Future bright for Pennsylvania’s casinos, Gaming Control Board chairman says
By The Associated Press
Published: Thursday, February 21, 2013, 10:30 p.m.
Updated: Thursday, February 21, 2013
HARRISBURG — A debt-hobbled New Jersey casino may be on the brink of bankruptcy, but Pennsylvania's top gambling regulator said Thursday he does not expect the same financial fate for any of Pennsylvania's 11 casinos.
Bill Ryan, chairman of the Pennsylvania Gaming Control Board, told the state Senate Appropriations Committee that the casino gambling industry appears to be in good shape in Pennsylvania, now the nation's second-largest gambling market.
“I don't see anything on the horizon,” Ryan said in a response to a question by Sen. John Wozniak, D-Cambria.
Revel in Atlantic City, N.J., plans to file for Chapter 11 bankruptcy protection in March, less than a year after it opened, in a move designed to offload about two-thirds of its $1.5 billion in debt by converting more than $1 billion of it into equity for lenders.
Revel was the first new casino built in Atlantic City since the Borgata Hotel Casino & Spa opened in 2003, an ambitious and risky project in a declining market buffeted by growing competition from casinos in Pennsylvania and other nearby states.
Ryan also was asked about Attorney General Kathleen Kane's conclusion that Gov. Tom Corbett's private lottery management contract conflicts with the Gaming Control Board's authority over slot machines, part of the reason she rejected it.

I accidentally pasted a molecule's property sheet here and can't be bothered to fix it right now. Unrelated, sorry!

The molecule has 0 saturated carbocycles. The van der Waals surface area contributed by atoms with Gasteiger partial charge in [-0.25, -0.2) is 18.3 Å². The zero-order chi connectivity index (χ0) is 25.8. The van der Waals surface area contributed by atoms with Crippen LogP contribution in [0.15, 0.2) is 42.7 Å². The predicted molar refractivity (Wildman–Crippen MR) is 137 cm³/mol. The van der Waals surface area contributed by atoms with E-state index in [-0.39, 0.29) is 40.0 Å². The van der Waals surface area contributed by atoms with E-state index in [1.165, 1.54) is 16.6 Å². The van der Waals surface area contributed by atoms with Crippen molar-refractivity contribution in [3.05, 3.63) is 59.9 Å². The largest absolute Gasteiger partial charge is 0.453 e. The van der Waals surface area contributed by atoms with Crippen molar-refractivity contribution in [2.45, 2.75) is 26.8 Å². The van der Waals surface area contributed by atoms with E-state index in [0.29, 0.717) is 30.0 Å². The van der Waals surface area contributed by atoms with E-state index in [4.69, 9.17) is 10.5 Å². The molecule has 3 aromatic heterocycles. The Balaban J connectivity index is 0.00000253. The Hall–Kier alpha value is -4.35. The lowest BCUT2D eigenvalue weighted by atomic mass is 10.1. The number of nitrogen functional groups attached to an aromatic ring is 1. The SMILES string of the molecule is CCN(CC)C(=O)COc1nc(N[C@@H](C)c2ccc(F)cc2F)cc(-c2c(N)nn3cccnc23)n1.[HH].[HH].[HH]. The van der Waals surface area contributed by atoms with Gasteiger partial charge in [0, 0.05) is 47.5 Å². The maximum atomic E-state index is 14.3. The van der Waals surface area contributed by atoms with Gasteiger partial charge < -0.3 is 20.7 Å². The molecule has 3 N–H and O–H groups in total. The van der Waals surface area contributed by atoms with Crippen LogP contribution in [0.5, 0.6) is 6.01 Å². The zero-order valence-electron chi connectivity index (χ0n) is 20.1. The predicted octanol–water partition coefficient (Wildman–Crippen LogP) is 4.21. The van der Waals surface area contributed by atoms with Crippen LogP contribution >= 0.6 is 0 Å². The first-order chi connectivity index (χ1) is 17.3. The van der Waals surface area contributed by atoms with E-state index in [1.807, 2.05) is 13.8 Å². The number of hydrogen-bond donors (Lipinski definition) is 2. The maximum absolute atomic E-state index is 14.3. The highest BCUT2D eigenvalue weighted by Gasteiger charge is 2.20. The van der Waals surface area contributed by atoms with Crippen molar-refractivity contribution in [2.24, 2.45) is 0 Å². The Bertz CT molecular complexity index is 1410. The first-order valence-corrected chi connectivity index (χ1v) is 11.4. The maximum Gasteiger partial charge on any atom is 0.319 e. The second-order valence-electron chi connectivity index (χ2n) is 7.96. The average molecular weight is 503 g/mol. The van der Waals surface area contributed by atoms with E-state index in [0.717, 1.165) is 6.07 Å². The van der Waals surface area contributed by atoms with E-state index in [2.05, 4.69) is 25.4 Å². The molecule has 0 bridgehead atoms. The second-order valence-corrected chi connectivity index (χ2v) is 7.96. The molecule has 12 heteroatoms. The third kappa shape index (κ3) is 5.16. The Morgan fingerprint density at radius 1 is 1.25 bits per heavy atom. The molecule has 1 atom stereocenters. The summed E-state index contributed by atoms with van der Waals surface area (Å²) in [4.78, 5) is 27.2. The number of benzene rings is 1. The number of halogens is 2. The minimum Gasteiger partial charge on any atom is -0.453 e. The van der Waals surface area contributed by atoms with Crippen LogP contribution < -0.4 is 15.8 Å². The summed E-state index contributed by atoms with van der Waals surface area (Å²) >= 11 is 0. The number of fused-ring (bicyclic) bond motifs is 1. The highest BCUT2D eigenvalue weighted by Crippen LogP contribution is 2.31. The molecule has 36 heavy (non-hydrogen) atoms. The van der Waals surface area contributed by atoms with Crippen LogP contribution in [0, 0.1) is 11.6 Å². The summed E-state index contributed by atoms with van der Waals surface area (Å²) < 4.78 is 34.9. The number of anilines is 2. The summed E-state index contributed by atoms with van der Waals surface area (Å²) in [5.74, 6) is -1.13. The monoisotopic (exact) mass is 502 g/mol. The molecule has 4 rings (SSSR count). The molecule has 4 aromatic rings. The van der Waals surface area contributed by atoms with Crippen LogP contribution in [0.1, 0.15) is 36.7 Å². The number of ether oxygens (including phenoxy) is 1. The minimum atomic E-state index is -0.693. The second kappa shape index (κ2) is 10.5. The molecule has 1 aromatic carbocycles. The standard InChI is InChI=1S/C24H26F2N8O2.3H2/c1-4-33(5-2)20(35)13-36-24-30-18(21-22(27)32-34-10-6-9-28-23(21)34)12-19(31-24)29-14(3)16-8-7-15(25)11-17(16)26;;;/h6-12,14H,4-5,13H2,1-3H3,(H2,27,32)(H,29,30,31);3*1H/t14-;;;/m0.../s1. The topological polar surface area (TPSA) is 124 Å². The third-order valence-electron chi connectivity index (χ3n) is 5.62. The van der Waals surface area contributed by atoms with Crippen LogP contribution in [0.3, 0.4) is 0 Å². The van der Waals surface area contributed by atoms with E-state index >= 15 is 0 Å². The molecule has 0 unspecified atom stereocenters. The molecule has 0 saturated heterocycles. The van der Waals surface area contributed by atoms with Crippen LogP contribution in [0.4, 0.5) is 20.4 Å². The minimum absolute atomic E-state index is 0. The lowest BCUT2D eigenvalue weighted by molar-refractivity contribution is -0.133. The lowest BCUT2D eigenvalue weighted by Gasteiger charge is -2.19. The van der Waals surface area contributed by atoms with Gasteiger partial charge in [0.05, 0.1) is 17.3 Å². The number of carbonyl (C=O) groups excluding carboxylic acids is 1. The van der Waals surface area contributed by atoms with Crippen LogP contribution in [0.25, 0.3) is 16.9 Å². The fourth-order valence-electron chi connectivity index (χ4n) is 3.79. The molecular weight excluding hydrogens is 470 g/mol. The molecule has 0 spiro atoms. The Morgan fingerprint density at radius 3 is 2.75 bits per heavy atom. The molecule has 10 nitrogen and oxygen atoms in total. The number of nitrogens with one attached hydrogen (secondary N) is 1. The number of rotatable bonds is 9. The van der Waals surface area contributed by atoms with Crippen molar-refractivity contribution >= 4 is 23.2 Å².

Ryan said he was not prepared to respond, but senators asked him to produce a legal opinion from the agency's lawyers and deliver it to the Appropriations Committee.
Corbett appointed Ryan to the gaming board in 2011. Ryan was Corbett's top deputy in the attorney general's office when Corbett was elected governor in 2010.
The governor has said he will say Friday whether he will file a court appeal of Kane's rejection of the 20- to 30-year lottery contract with British firm Camelot Global Services.
Kane announced her decision after Corbett undertook a nine-month process to find and hire a private company to replace state employees running the state's lotteries.
The legality of the contract is being challenged in court by Democratic lawmakers and the union that represents lottery employees.
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